Author Topic: Dow Jones vs. S & P 500  (Read 1088 times)

clarkfan1979

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Dow Jones vs. S & P 500
« on: August 03, 2020, 07:56:18 AM »
Since Jan 1, 2020, Dow Jones is down 8% and S & P 500 is up 1%. I am not a Historian of the stock market, but this gap in performance seems kind of big to me. Is this gap normal?

My retirement account (target retirement date fund 2045) is up 11.87% since Jan 1, 2020. The normal allocation is 52% large cap, 38% international, 5% misc. and 5% bonds. It seems like the portion allocated to international is a little higher than normal.

In May 2020, I switched my allocation to 50% large cap, 25% small/mid cap and 25% international (no bonds or misc.). In the middle of July 2020, I switched back to the retirement date fund.

talltexan

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Re: Dow Jones vs. S & P 500
« Reply #1 on: August 03, 2020, 08:08:36 AM »
It sounds like you're still doing a lot of switching to try to find a strategy.

Including small cap, particularly if it's tilted toward value, can be very wise over the long term if you stick with the strategy. Are you familiar with Paul Merriman? He advocates a complex portfolio called "ultimate buy/hold" as well as a simplified "two fund" portfolio". If you're truly interested, you can check him out at his website.

As far as why the Dow has done so badly this year, it's because Boeing is heavily weighted by it. Also the Dow weights share prices rather than market capitalizations, so Apple's 4-1 split will change how the index accounts for Apple. If you want to get a good sense of the broad market, S&P is a far superior measure.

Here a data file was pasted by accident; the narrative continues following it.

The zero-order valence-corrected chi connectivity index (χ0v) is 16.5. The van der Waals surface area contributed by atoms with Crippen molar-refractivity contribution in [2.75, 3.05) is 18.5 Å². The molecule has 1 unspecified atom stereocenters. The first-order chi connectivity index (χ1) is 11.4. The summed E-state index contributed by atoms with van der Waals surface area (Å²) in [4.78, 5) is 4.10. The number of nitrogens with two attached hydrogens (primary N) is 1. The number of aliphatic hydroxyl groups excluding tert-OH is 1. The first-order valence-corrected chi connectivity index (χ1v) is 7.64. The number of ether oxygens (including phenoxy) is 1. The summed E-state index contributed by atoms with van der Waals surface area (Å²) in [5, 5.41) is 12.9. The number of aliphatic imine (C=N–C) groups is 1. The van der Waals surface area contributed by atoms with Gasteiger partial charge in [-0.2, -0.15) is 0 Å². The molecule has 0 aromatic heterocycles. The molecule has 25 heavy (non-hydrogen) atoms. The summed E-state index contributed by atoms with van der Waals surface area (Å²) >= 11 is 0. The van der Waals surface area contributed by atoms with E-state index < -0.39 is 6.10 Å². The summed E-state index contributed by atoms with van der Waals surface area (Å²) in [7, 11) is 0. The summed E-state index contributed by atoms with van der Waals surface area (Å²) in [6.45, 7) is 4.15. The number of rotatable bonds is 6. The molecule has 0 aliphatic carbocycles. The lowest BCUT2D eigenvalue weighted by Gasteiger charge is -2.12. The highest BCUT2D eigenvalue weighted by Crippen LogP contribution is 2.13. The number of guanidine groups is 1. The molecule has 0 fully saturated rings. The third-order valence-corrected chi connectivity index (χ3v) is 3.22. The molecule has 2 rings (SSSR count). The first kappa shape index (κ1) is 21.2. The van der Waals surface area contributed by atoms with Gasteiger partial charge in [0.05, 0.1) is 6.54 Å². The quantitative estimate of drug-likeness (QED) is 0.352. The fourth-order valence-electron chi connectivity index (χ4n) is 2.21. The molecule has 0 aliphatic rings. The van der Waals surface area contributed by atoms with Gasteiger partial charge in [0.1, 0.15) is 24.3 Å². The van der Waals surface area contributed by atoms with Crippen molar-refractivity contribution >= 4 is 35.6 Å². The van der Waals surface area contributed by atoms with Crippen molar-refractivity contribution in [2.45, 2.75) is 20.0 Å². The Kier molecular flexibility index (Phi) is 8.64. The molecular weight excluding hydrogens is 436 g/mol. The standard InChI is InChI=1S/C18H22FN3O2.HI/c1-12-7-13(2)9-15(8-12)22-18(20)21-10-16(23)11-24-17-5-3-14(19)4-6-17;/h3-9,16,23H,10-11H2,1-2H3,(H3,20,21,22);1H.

hodedofome

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Re: Dow Jones vs. S & P 500
« Reply #2 on: August 03, 2020, 10:21:34 AM »
The past few years has basically been the more tech heavy an index, the better it's performed. This may not change anytime soon.

MustacheAndaHalf

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Re: Dow Jones vs. S & P 500
« Reply #3 on: August 05, 2020, 02:46:10 AM »
I'd encourage you to pay more attention to the S&P 500, which tracks the value of the 500 largest publicly traded companies in the U.S.  The Dow Joes Industial Average (DJIA) is much more arbitrary, in two key ways.  The DJIA holds just 30 stocks, compared to the 500+ in the S&P 500.  And it tracks stock price, not overall value of a company.

Apple plans a stock split later this month.  The S&P 500 will do nothing - Apple has the same weight before and after the 4:1 stock split.  But in the DJIA, Apple's weight will drop by 4x, as it's stock price drops.

I actually wonder if certain companies are a bit too uncomfortable for DJIA to include... for example Berkshire Hathaway trades for about $300,000 per share.  By it's current approach, if the DJIA included BRK.A shares, it would simply imitate Berkshire Hathaway's performance.  And to a lesser degree, Amazon ($3183/sh) or Tesla ($1487/sh) might involve the same problem.  In my view, stock price shouldn't decide weight in an index.  And if you look at more modern indexes, they use a more stable value like market cap.

vand

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Re: Dow Jones vs. S & P 500
« Reply #4 on: August 06, 2020, 02:47:24 AM »
It does seem that there is one of those rare divergences currently occuring - most visible between Dow & Nasdaq - that usually signals the late stages of irrational exurberance.

I mean, it's bloody obvious there has been a lot of speculation in big tech stocks when you look the likes of TSLA

https://joehentges.net/extreme-divergence/

ender

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Re: Dow Jones vs. S & P 500